The Glass Castle

Author:
Walls, a former New York gossip columnist, reveals the hardscrabble past she carefully hid for years in this family memoir, which centers on her charasmatic but highly dysfunctional parents: a father with "a little bit of a drinking situation" and a mother who was an "excitement addict," who moved their family all over the country, seeking the next big adventure. Walls spins a good story out of her bad memories. More info →

FANTASY

The Hobbit

The Hobbit

Author:
My 6th grade son is currently reading this book in his English literature class. He wasn't excited about reading "that boring book." His 9-year-old sister said, "I'm glad I don't have to read it." One week later, they're fighting over it. That's all I have to say about that—except you don't have to be a grade schooler to enjoy this one. It's a classic for a reason. More info →
Jonathan Strange and Mr. Norrell

Jonathan Strange and Mr. Norrell

Author:
What you need to know: The New York Times called this modern classic "Hogwarts for grown-ups" and it's a hefty 1024 pages. Reading it is an investment, but you won't be sorry. (Or so I hear: it's on my TBR list.) More info →
Watership Down

Watership Down

Author:
A larger-than-life story about a brave band of rabbits in the English countryside and their quest for survival. A story of courage, loyalty, and bravery. More info →

SHORT STORIES

Family Furnishings

Family Furnishings

Author:
Munro is the best—or perhaps the best-known—short story writer of our time. This collection, released last December, gathers two dozen of Munro's stories written between 1995 and 2014. Munro is unquestionably good at her craft: her realistic stories are poignant and piercing, which is why I find them difficult to read. More info →
The Thing Around Your Neck

The Thing Around Your Neck

This short story collection by the author of Americanah was first published in 2009. In these 12 stories, the Nigerian author writes about America, exploring, as she says, "the ties that bind men and women, parents and children, Africa and the United States." More info →
The Great Short Works

The Great Short Works

Author:
If you want to get started with Tolstoy without reading War and Peace (1296 pages) or even Anna Karenina (864 pages), look no further. This compilation includes 8 of Tolstoy's finest short works (some longer than short stories), including The Death of Ivan Ilych, which many consider to be his best work. More info →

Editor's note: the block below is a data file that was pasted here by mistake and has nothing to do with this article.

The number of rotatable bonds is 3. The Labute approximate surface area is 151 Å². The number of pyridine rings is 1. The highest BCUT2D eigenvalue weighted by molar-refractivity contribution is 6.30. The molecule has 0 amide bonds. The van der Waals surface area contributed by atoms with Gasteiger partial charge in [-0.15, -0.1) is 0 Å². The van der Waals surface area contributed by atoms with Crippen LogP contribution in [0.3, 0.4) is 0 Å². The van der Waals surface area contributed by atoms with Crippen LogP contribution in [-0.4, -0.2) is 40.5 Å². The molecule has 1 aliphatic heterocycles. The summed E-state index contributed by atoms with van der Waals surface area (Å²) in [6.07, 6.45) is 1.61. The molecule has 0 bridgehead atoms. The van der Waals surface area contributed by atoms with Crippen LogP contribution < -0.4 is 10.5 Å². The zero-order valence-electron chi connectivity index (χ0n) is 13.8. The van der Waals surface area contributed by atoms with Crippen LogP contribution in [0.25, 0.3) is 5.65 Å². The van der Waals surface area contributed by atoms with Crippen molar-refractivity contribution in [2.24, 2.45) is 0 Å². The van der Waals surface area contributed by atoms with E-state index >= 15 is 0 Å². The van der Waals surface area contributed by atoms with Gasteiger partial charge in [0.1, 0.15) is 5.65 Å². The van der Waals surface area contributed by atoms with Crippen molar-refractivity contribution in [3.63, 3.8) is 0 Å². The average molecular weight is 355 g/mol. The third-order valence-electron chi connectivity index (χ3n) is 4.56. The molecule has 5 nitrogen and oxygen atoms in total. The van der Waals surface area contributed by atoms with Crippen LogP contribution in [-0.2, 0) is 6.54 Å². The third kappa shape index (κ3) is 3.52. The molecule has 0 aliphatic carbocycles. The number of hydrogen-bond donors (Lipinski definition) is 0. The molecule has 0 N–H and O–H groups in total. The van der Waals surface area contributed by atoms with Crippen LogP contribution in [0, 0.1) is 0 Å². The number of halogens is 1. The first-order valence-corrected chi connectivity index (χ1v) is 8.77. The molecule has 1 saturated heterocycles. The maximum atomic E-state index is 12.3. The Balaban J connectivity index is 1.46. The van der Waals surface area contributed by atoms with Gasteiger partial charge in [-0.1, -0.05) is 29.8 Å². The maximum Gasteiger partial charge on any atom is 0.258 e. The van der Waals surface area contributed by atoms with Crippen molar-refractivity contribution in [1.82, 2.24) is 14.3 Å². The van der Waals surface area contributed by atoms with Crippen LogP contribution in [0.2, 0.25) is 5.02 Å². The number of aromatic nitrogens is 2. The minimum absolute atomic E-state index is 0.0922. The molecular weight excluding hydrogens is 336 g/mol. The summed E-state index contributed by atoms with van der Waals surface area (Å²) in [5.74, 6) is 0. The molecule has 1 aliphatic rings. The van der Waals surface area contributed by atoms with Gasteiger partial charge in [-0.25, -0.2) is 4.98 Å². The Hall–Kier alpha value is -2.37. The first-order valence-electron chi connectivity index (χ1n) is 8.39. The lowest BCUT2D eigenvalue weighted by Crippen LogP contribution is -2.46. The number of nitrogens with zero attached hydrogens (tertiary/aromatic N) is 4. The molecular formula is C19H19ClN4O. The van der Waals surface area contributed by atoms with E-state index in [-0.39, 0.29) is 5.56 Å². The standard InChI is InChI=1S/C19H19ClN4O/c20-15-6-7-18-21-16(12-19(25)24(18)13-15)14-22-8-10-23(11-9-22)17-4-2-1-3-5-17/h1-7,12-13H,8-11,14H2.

What genres do you typically read, and what are you reading (or thinking about reading) for this category of the reading challenge?

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39 comments

  1. Sarah says:

    I don’t read a lot of nonfiction, but if I do, I guess it’s the narrative nonfiction that I like! I am trying to push through some memoirs because I do enjoy them, once I get started – I just have to break out of my default fiction/classic fiction novels!

    • Hi, Sarah! I read an Ernest Shackleton book you might like. It’s called Shackleton’s Stowaway. It’s written from the POV of Percy Blackborow, a young man who stowed away on the Endurance, so it’s more of a narrative story than a journal compilation. Though it’s technically meant for middle grade readers, I reread it as an adult and still thoroughly enjoyed it. Since it’s structured less like a memoir and more like a story, it might be a good transition book into nonfiction for you. 🙂

  2. Kelty says:

    Great suggestions! When I was 18 (and had loads of time and mental space,) on a grand literary whim, I decided to read Anna Karenina and it absolutely moved me. It’s the book notch in my belt that I come back to often and think,”See, I CAN read great literary works of fiction!” The first 100 pages were a lot of work as I sorted out all the Russian who’s who. But, once I sorted it out, I absolutely loved it. Tolstoy’s writing was beautiful and the story was lovely and romantic and tragic and true all at once. The story still sits with me today, at 35. The thought of reading it now feels about like signing up for a marathon, but I’m pretty sure that I could do his short stories! Thank you for that suggestion and for the highlighting of the classics with whisper-sync! I may just get back to reading great classic works yet! 🙂

  3. Sarah says:

    I think I’ve tried most genres except sci-if and westerns. I’d like to read Cinder after hearing the raves-does that count as sci-fi? And can anyone recommend their favorite western?

  4. Thora says:

    I love Jonathon Strange & Mr Norell – of course, I love fantasy done well, and I love Jane Austin, so it’s not exactly a surprise. It is, however, a long book, and one that unfolds like the regency books it emulates in style and tone. The plot develops gradually, and it is as much a character driven novel (this is a plus to me) as a plot driven one (although the plot is very complex and well done as well!). It did take me two tries to read it the first time though.